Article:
The Relevance of Solid Biomass Boilers in Industries’ Demand for High-Grade Heat

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3Q 2023 | IN-7028

A source of clean heating is required for all businesses to meet green targets. High-grade (or high-quality) heat is still in big demand for many industries, as they require high enough temperature to run several processes. Heat pumps fail to achieve these temperatures, but biomass boilers are currently the only technology that can reach these temperatures and meet sustainability goals.

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Where Biomass Boilers Stand with Today's Heat Demand


Global heat consumption is expected to increase by 6% by the end of 2027 with China and India together representing 60% of industrial heat demand growth. In 2020, the European Union’s (EU) heating and cooling needs accounted for half of the total gross energy consumption, with industrial heat demand being a third of that total. Industries are in dire need of a source of heating, away from fossil fuels that can deliver a wide variety of high temperatures at any point in the day. The non-domestic (commercial) Renewable Heat Incentive scheme in the United Kingdom has seen great success in this area as businesses installed biomass boilers for nearly any heat demand, including drying wood products, aggregates, district heating, and food production, with some hailing it perfect for their business. They have even been used in Combined Heat and Power (CHP) systems, making some enterprises completely self-reliant for all energy demands and saving thousands.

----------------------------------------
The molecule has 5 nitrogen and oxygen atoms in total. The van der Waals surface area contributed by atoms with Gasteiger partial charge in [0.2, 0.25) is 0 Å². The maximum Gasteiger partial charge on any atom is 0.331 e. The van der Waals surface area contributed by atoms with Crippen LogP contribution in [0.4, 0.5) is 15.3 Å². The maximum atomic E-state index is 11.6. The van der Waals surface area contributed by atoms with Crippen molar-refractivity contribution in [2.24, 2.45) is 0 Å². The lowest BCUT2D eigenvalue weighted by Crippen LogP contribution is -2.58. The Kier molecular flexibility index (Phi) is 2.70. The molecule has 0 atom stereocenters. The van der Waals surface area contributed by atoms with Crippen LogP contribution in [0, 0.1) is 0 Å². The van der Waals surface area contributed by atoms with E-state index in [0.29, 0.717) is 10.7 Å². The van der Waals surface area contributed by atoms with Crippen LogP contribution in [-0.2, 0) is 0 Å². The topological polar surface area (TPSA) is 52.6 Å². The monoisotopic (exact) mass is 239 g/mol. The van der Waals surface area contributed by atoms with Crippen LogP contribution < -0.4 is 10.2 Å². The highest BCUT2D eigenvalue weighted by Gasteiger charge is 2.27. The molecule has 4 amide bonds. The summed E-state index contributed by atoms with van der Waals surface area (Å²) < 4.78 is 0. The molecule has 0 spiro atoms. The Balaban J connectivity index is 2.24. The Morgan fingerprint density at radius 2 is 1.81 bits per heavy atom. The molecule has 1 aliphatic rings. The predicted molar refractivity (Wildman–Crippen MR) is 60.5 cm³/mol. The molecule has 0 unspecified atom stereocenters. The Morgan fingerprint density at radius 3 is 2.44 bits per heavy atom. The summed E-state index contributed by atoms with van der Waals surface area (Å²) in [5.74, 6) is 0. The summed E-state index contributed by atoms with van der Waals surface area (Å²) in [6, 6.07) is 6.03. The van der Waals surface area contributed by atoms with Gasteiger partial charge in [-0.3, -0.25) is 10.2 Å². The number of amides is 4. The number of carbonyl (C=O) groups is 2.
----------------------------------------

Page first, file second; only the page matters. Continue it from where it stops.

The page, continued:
Biomass boilers do not garner much attention nowadays, as shown by heat pumps dominating the renewable heating market with an estimated US$86.4 billion in revenue in 2022, in comparison to biomass boilers reaching US$10.9 billion. However, as heat pumps continue to grow, they will always struggle and fail to penetrate the supply of high-grade quality heat, and this is the niche landscape in which biomass boilers thrive.

Where Biomass Boilers Excel and Why They Are Here to Stay


High-grade heat will always be in demand. Currently, heat pump manufacturers release technical sheets that show their products having the capability of producing heat at temperatures as high as 55° Celsius (C). While heat pumps output temperatures that can go past this point, the downside is a considerable drop in efficiency, rendering them expensive to run. This is the hard limitation that heat pumps face. Countless businesses and industries rely on higher temperature heat for process heating, processes that include but are not limited to:

  • Disinfecting equipment that requires a sterile environment (sterilizing dairy tanks and equipment)
  • Increasing temperatures of material for further production (heating wooden posts and planks for treatment)
  • Drying materials to reduce moisture content (drying crops, aggregates to sell competitively)
  • Food production (brewing, distilling, baking, and canning food)
  • Electricity production (high-pressure turbines that can also function as CHP systems)